The night slips in quietly, coldly, gray to black. Streetlights flicker and ignite, and headlights maraud across town swooping and swerving while we, in our fluorescent offices, stare out into the darkness and think about riding home.
Like most little kids, I was afraid of the dark. My six-year-old reminds me of this. He clings close if we have cause to walk through the nighttime neighborhood, not sure what he’s afraid of but sure it’s out there. And I can relate as I sift through my layers, base, middle and top, thinking about the ride home.
It is scary, especially in this early part of winter when the clocks fall back, and the drivers are still getting accustomed to driving by halogen. The darkness magnifies sound, cars sloughing through the thin air, tires jabbering against the sandy roadways. You feel isolated, strapped to the wing of the plane, while everyone else sits in coach, munching peanuts and watching the free movie.
Preparation is central to success. Cables connect lights to USB ports, and laundry needs attention to make sure all the necessary layers can be ready. Warmers and booties and gloves and hats. Jackets and vests and clear-lensed glasses. Lumens spill onto the pavement, limning the potholes and patches of ice. Tires get wider.
The transition we were talking about only very recently is here. The need to keep pedaling has grown acute. This is not the hardest part, but the hardest part is coming. We will need some momentum, now that it is dark.
We can talk about the cold with its tingling extremities and its runny nose, but the cold is always manageable. Mostly, riding generates the warmth you need to go on riding. But the darkness oppresses. The darkness discourages. The darkness is the real challenge. Just ride to the solstice and hang on as we roll out again into the light of spring.
I have a very real sense of commitment being tested. It is not how many days I can set out from home, but how many nights I can throw my leg back over the top tube and return. And all those adventure days, when snow swirls across the road and the street lights make bright puddles to leap through, they are all made of a commitment to setting out in the dark now, as the sun falls in the middle of the afternoon.
Image: Matt O’Keefe
I was JRA (just riding along), my legs rising with the pedals and then falling again, letting the circles be circles without adding or subtracting anything. Sometimes it blows my mind that I can do this, just let the bike roll beneath me.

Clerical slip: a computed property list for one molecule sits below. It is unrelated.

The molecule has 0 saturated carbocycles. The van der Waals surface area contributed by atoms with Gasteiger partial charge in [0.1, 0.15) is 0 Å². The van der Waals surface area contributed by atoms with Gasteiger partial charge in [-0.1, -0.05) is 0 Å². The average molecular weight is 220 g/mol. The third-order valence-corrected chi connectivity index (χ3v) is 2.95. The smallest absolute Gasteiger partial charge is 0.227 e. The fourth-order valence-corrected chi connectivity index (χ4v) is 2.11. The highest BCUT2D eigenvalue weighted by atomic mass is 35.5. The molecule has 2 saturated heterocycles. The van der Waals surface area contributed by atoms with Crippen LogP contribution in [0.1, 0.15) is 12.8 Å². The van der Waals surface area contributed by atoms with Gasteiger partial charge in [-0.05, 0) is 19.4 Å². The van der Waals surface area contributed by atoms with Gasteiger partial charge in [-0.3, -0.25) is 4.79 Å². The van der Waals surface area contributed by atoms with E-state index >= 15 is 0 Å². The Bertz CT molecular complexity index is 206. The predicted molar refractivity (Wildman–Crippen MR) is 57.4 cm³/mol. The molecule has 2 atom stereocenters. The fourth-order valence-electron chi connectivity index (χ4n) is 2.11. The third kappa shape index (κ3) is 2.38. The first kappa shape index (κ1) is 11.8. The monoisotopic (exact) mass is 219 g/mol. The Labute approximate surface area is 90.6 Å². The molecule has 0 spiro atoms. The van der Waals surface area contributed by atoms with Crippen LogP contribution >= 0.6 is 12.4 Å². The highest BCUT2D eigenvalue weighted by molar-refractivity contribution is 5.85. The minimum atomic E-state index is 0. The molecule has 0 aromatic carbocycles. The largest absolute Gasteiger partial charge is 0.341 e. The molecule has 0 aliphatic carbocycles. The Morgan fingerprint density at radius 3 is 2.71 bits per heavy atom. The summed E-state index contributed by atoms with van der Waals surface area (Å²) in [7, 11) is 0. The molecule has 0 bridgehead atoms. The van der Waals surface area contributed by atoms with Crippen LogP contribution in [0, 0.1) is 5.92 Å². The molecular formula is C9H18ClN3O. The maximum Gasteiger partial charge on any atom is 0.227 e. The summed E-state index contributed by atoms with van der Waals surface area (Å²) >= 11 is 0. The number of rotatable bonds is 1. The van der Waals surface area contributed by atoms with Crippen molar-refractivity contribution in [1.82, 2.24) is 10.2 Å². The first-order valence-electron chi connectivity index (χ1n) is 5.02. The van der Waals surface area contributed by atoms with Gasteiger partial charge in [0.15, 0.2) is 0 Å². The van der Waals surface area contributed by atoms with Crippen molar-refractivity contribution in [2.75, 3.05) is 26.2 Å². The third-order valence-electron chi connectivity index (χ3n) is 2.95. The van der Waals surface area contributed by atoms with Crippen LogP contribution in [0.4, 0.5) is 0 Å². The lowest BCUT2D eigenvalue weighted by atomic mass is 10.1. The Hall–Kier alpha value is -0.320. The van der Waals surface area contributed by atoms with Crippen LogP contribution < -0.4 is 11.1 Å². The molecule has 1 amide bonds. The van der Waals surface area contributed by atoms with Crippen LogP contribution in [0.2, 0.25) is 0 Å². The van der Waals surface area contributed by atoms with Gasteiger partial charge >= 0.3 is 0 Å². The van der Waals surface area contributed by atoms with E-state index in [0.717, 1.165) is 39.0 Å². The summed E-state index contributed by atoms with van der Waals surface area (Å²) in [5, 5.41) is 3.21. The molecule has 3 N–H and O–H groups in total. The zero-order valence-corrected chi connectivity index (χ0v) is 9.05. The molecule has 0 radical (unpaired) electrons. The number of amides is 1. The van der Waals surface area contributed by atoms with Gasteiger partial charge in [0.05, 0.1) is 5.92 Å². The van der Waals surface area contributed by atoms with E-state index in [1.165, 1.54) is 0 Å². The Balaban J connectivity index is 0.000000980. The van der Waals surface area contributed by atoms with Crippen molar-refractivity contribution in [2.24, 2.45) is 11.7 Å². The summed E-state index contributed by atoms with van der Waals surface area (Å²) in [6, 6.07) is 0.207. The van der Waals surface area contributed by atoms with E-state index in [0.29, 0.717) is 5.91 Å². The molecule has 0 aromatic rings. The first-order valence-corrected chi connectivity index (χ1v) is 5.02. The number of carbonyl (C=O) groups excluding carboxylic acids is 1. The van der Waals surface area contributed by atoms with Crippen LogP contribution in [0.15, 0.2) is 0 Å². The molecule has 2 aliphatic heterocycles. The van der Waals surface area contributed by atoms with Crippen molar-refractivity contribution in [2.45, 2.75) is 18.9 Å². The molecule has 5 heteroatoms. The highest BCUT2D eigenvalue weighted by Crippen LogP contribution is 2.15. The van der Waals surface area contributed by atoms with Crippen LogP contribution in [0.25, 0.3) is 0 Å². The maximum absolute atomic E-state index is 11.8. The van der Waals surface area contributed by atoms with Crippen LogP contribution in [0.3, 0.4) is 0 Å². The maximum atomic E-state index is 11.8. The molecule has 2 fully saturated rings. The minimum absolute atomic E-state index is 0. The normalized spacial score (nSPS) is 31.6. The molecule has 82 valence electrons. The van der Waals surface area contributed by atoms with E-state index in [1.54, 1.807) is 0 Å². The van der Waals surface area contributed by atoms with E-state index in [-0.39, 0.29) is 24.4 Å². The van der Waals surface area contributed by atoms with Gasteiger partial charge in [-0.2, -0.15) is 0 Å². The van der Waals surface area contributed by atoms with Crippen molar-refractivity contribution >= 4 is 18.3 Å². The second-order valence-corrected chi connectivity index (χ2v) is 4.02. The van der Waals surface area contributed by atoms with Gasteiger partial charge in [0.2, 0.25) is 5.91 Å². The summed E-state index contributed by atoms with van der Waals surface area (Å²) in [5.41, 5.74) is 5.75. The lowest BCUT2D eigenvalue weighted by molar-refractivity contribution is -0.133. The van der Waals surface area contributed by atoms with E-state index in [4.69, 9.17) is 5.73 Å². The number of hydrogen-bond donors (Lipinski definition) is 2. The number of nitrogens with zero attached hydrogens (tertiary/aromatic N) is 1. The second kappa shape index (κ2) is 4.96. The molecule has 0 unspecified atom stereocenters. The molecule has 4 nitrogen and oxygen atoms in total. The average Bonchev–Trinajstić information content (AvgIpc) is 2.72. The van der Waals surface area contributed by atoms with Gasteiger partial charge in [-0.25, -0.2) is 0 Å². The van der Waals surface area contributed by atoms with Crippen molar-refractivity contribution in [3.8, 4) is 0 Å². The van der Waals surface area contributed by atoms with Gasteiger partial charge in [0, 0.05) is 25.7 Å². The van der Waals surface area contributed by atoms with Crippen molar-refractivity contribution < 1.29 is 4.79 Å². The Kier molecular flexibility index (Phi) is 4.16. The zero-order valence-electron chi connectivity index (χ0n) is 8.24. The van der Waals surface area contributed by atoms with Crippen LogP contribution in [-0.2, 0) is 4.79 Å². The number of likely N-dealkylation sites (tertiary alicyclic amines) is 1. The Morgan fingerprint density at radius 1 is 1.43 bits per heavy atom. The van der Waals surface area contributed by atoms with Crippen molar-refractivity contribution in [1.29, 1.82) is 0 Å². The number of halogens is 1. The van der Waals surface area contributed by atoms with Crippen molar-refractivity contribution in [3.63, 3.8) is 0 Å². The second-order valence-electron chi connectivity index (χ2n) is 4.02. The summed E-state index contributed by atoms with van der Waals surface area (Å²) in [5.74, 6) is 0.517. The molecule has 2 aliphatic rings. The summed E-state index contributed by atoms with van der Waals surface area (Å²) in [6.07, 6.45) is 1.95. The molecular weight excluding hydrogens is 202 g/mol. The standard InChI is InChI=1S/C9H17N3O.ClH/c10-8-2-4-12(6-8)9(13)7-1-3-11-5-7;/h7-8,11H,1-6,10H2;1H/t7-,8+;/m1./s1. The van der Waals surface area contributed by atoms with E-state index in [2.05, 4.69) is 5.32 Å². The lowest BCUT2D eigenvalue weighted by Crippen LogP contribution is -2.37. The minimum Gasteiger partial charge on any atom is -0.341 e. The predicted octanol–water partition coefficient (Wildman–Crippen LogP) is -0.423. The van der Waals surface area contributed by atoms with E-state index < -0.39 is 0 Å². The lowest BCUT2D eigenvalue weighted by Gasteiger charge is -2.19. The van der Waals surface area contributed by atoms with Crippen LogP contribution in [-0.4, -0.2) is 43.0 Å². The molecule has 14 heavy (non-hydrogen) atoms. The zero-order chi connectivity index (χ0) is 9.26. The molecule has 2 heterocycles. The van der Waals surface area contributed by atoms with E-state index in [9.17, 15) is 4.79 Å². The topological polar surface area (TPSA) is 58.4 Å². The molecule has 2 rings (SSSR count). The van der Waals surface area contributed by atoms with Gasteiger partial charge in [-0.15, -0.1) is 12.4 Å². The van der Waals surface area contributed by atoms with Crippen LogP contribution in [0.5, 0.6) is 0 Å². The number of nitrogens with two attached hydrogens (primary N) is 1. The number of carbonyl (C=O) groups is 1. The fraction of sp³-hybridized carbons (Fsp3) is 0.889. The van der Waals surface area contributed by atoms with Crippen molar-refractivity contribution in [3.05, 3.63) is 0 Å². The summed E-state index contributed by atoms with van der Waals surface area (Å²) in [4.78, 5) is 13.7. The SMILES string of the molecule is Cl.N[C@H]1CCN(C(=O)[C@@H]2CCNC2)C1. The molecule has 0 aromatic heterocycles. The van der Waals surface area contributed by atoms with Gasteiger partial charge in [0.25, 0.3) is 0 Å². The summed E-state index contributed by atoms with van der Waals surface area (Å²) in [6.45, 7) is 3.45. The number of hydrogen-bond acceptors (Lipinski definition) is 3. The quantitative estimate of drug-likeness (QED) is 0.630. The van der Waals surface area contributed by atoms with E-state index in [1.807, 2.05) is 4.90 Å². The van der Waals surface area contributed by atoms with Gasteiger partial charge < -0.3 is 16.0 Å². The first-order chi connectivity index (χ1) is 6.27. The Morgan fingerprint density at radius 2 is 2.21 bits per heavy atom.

Momentum is mass in motion, a rider on a bike, just rolling along. It is a function of mass and velocity, but metaphorically also a measure of what we are moving toward or away from in our larger lives. In some ways, ‘Can I pedal harder up this hill?’ is a similar question to ‘Can I sneak in one more day on the bike this week?’ which is only a tactical permutation of ‘Am I getting better at what I’m doing?’ or ‘Am I moving forward in my life?’
I find that when I am moving well in the literal way, I am probably moving well in the other way as well.
I also think of momentum as what is happening in the moment. What forces are at play? Am I moving with them or against them? Sometimes just being present in the moment is a challenge, external forces rag-dolling me through like a kid caught in a too tall wave. We wait around for something magic to happen, maybe we put ourselves in magic’s way, ride a tall mountain, shoot a twisting descent, ramble over miles of dirt and gravel. We are only trying to force ourselves into the moment, gathering the circumstances that will focus our attention, if only briefly.
It is tempting to bring inertia into the discussion, but there we are talking about bodies at rest. Inertia is a measure of a body’s resistance to momentum. Even in a track stand the bike yearns to move. Sometimes it yearns hard enough to deposit you on the asphalt. That we control that movement is only our temporary mastery of momentum, the asphalt a measure of our hubris.
My form on the bike is more than just fitness. It is also my ability to work with whatever momentum I’ve got. Can I keep my fingers off the brake as I lean against a turn, dropping my knee as counterweight, edging the volume of my tire against the broad surface of the road? Can I find the will to drop down the cassette at the crest of a steep rise, to pound into those tall gears that will spit me out the bottom at something approaching terminal velocity? Can I wed concentration to that force, dance with it, bend it to my will, and accept its own thoughts on the subject? This is souplesse.
Off the bike, wiser heads ask me whether I want to be right or happy, and I smile and think this is really a decision about whether I want to squander the momentum I have to prove a point, to stop in the road to admire my own paint job. Do I want to swap momentum for inertia? Mostly not. Life is hard enough without riding the brakes all the time. I’d rather go smooth than fast.
I don’t know about you, but I capture very little of the momentum I receive. Mostly my ego revolts, pulls back hard on the brake levers, and I shake my head, over and over, at my own stupidity, the past welling up to overwhelm the present. Or else I am afraid. What will come around the next corner? What horrors await in the wreckage of the future?
The bike is like this, both teacher and blackboard, serving up lessons and giving us a place to practice. As ever, I struggle to pay attention in class, but I believe the answers are there, on the bike, in the moment, somewhere just beyond my front wheel.
Image: Matt O’Keefe